It was implied that secular humanism is the organizing philosophy – in conjunction with science.

          • truthspeaker
            Posted January 24, 2013 at 7:07 am | Permalink

            Secular humanism does not equal science.

  26. Jim Bradley
    Posted January 23, 2013 at 11:35 am | Permalink

    I don’t think you can support the claim that secular humanism promotes the good and not the bad without some theory behind it – and then we’re getting pretty far afield of science. All normative theories ultimately rest on sociological, experimental, and environmental realities – so objectively true ways to organize societies do not exist, they rely on *someone* at *some time* making decisions what is better versus worse and that is subjective … i.e. the fact/value dichotomy. After all, where’s the starting point? The definition of what/who is human? And how would that be decided (and by whom?).

    I also thing “Plantinga’s ludicrous “naturalism-gives-us-no-reason-to-think-that-our-beliefs-are-accurate-ergo-we-have-a-God-given-sensus divinitatus” is the same error that scientists make when they assert atheism … So it is somewhat ironic that it is used in the effort to point out the foolishness of the theistic position. I can’t perceive God using sense-data (or an extension of them), therefore he ain’t … I find the idea that our sense data, however extended by machines, are the ultimate in information, and literally nothing else can be discussed as influencing our existence because we can’t see it, to be patently unsupportable. I find that also to be alarmingly foolish in light of current knowledge. We can’t “see” subatomic particles or gravity, yet we are reasonably sure they exist.

    And of course, I find the lack of imagination a real impediment as well. Consider that perhaps the regularity of nature’s laws are in fact the presence of God, rather than the reverse. After all, chaos and randomness seems to be the “natural proclivity” of the universe (or at least “heat death”). The “evidence” in this case simply depends on the point of view one chooses to take and neither side can claim an ultimate authority as neither side has any ability to separate themselves from the universe and look from the outside-in.

    And it is impossible to do anything
    with raw data anyway. Scientists try on theories and THEN interpret data to see how well it works out. They don’t “gather data” without any theory and then attempt to spring ex-nihilio, a theory from it. They bring to bear all other acquired knowledge (which may be true or false or in-between). All thinking is interrelated, and there is no pure separation of theory and data – and in fact, we cannot ever observe their separation either (we cannot observe a situation that we are not observing). Hence the claims of atheism, etc, are just not worth making.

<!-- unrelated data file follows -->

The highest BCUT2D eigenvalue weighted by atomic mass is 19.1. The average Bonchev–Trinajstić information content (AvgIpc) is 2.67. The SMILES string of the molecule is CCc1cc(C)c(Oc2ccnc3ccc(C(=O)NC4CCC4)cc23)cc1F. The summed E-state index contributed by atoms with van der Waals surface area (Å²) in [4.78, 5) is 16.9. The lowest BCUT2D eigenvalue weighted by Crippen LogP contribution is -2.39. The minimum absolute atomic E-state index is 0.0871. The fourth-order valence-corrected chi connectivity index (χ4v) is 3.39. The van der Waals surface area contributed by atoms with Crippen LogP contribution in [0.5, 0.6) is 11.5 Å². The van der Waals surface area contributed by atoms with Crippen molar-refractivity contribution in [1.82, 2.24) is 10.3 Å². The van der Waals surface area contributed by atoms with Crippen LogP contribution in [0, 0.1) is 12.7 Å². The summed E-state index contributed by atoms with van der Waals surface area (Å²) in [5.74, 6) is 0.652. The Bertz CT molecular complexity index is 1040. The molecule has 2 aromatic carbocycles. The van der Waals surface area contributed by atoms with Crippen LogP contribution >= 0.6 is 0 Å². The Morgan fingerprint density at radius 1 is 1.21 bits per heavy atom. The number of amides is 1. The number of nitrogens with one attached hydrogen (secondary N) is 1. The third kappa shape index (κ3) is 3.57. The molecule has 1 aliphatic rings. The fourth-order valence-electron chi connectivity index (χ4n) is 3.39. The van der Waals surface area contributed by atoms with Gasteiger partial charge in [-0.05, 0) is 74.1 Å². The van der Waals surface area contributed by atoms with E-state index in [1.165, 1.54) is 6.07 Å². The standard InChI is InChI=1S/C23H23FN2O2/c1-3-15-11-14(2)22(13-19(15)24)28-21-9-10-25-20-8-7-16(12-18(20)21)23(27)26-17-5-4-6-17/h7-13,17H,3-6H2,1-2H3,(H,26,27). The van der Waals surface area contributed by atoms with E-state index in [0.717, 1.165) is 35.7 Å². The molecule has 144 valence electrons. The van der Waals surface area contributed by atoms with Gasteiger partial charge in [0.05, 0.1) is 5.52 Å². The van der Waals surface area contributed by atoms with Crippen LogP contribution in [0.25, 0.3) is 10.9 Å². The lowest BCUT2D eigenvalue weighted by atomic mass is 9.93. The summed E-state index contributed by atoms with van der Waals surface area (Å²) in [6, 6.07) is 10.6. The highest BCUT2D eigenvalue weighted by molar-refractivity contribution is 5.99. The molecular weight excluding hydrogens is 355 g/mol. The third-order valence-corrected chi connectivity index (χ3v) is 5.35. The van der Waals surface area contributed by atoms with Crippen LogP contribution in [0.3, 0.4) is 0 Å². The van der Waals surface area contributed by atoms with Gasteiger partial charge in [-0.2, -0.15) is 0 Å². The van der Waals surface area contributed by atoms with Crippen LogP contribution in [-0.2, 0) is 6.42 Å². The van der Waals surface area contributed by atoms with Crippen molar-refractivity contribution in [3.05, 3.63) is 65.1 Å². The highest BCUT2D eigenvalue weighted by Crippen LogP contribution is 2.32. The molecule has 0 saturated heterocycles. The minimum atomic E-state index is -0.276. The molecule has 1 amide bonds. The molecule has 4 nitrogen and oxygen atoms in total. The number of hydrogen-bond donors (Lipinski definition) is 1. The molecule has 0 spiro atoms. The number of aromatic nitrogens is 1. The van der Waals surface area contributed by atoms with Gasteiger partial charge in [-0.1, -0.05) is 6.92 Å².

What might be worth making is the claim that certain things in the Bible are actually false or not literally true – getting us back to using real-world data, rather than an imaginary state of affairs. I think the U.S. Christian community is very much in that camp already. One can always find crazy believers in any group (including scientists – that believe science is “it” — the final frontier of truth), but that doesn’t mean the rest of us, that hold a middle-ground position should be ignored.

    • truthspeaker
      Posted January 23, 2013 at 11:45 am | Permalink

      We can’t “see” subatomic particles or gravity, yet we are reasonably sure they exist.

      We are reasonably sure they exist because we can detect them, either directly or we can detect their influence.

      • Jim Bradley
        Posted January 23, 2013 at 12:17 pm | Permalink

        And how do you know that what you are seeing now (natural law, mathematics, etc) isn’t evidence of God’s existence?

        • gbjames
          Posted January 23, 2013 at 12:21 pm | Permalink

          The same way you know that it isn’t evidence of Kinich Ahau.

          • Jim Bradley
            Posted January 23, 2013 at 12:34 pm | Permalink

            “God” is a generic term for an entity outside of our conceptual limits because of our limited nature. A conceptual being, such as Zeus, or in your example, the Mayan sun God, wouldn’t qualify.

            Even a casual thinking experiment (such as “flatland”) clearly shows that we do have limits. Science makes an assumption that what is “true” stays within the boundaries of our limits, an assumption I find particularly foolish given the amazing nature of the universe from what we know already.

            (http://en.wikipedia.org/wiki/Flatland)

            • truthspeaker
              Posted January 23, 2013 at 12:42 pm | Permalink

              “God” is a generic term for an entity outside of our conceptual limits because of our limited nature

              So you’re playing the “redefine God” game.

              A conceptual being, such as Zeus, or in your example, the Mayan sun God, wouldn’t qualify.

              So that would be all the gods ever believed in by humans. These are the gods atheists don’t believe in.

              • Jim Bradley
                Posted January 23, 2013 at 5:15 pm | Permalink

                Nope. It’s an open question, but there are some that have already made up their mind.

            • gbjames
              Posted January 23, 2013 at 12:46 pm | Permalink